Messer further cautions that cultural rules and practices, and culturally determined systems of rights and obligations, condition the acceptance (or rejection) of new forms of behaviour and new relationships resulting from project-induced changes. The culture is the context into which programmes are introduced. Programmes which distort existing patterns (e.g. introducing a new technology which results in devaluation of the older generation's knowledge and skills) may engender resistance or, worse, may disrupt the culture in profound, unanticipated ways.
The economic approach to analysis typically depends on a model of behaviour that has already been formulated. The ethnographic method is less structured, more openended. This approach, commonly used by anthropologists, is therefore particularly well-suited to identifying variables whose importance might not have been revealed without a sensitivity to the culture. Cultural constraints on behaviour are, in fact, concrete and measurable variables. Once their existence has been documented, it is possible to incorporate them into a more formal model such as Rosenzweig's. For example, certain categories of people (the elderly, women, children) may be prohibited from engaging in specific types of labour. Returns to human capital such as education may also differ among groups. These cultural variables can be modelled by introducing, for instance, separate imputed wage rates for males and females of equal skill level, or by distinguishing several categories of market labour time. The anthropological approach clearly does not conflict with the economic, but complements it by focusing attention on important variables which may have been missed in a purely economic framework. Including these variables ensures a more accurate and complete model of household behaviour.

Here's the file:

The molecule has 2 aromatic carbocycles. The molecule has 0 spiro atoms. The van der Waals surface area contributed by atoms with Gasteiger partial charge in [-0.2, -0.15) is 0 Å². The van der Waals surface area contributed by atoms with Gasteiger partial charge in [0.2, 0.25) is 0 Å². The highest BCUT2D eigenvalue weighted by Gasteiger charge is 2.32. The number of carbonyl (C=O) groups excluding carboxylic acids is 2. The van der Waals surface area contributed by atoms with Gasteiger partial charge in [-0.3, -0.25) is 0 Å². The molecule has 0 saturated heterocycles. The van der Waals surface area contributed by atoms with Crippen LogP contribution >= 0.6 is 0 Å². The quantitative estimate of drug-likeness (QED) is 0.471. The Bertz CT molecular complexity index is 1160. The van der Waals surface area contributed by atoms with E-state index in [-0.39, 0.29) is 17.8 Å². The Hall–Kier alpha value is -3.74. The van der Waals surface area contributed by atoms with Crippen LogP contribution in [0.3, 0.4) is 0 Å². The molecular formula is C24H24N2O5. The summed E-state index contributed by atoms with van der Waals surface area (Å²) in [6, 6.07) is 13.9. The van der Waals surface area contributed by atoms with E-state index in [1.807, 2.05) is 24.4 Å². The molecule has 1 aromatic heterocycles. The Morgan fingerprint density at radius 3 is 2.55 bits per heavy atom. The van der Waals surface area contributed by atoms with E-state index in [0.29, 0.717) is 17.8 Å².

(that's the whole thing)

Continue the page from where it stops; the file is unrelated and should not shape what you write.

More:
Engle emphasizes that the important contribution of psychology is the recognition of individual psychological characteristics as determinants of behaviour. She posits that personality may be a significant factor in both control over resource allocation and access to consumption goods. One empirical application of this perception is that personality characteristics themselves may be affected by externally introduced changes. If, for instance, women are given income-earning opportunities outside the home, they may develop greater self-esteem, which in turn may increase their ability and willingness to influence allocation decisions.